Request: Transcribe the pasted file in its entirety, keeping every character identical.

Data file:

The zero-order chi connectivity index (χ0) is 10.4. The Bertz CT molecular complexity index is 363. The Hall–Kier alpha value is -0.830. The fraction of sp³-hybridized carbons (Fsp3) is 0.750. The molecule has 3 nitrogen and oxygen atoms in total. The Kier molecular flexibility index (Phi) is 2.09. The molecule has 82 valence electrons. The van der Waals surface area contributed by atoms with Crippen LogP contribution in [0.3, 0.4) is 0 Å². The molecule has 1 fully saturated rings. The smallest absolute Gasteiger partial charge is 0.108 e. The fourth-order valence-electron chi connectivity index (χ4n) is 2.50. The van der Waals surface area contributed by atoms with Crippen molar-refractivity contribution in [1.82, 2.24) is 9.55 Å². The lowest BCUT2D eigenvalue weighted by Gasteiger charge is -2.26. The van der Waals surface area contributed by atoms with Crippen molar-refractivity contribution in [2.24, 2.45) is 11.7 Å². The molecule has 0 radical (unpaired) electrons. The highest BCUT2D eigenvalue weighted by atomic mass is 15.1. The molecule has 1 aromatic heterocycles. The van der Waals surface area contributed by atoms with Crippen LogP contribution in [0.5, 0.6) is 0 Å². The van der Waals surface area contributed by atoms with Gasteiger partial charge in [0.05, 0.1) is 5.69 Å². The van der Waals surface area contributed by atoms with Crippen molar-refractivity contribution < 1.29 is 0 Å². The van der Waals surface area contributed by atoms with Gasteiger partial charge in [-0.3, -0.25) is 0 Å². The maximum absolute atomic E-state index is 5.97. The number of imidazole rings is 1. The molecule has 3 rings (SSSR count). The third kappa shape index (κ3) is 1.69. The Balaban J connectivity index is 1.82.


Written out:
The zero-order chi connectivity index (χ0) is 10.4. The Bertz CT molecular complexity index is 363. The Hall–Kier alpha value is -0.830. The fraction of sp³-hybridized carbons (Fsp3) is 0.750. The molecule has 3 nitrogen and oxygen atoms in total. The Kier molecular flexibility index (Phi) is 2.09. The molecule has 82 valence electrons. The van der Waals surface area contributed by atoms with Crippen LogP contribution in [0.3, 0.4) is 0 Å². The molecule has 1 fully saturated rings. The smallest absolute Gasteiger partial charge is 0.108 e. The fourth-order valence-electron chi connectivity index (χ4n) is 2.50. The van der Waals surface area contributed by atoms with Crippen molar-refractivity contribution in [1.82, 2.24) is 9.55 Å². The lowest BCUT2D eigenvalue weighted by Gasteiger charge is -2.26. The van der Waals surface area contributed by atoms with Crippen molar-refractivity contribution in [2.24, 2.45) is 11.7 Å². The molecule has 0 radical (unpaired) electrons. The highest BCUT2D eigenvalue weighted by atomic mass is 15.1. The molecule has 1 aromatic heterocycles. The van der Waals surface area contributed by atoms with Crippen LogP contribution in [0.5, 0.6) is 0 Å². The van der Waals surface area contributed by atoms with Gasteiger partial charge in [0.05, 0.1) is 5.69 Å². The van der Waals surface area contributed by atoms with Crippen molar-refractivity contribution < 1.29 is 0 Å². The van der Waals surface area contributed by atoms with Gasteiger partial charge in [-0.3, -0.25) is 0 Å². The maximum absolute atomic E-state index is 5.97. The number of imidazole rings is 1. The molecule has 3 rings (SSSR count). The third kappa shape index (κ3) is 1.69. The Balaban J connectivity index is 1.82.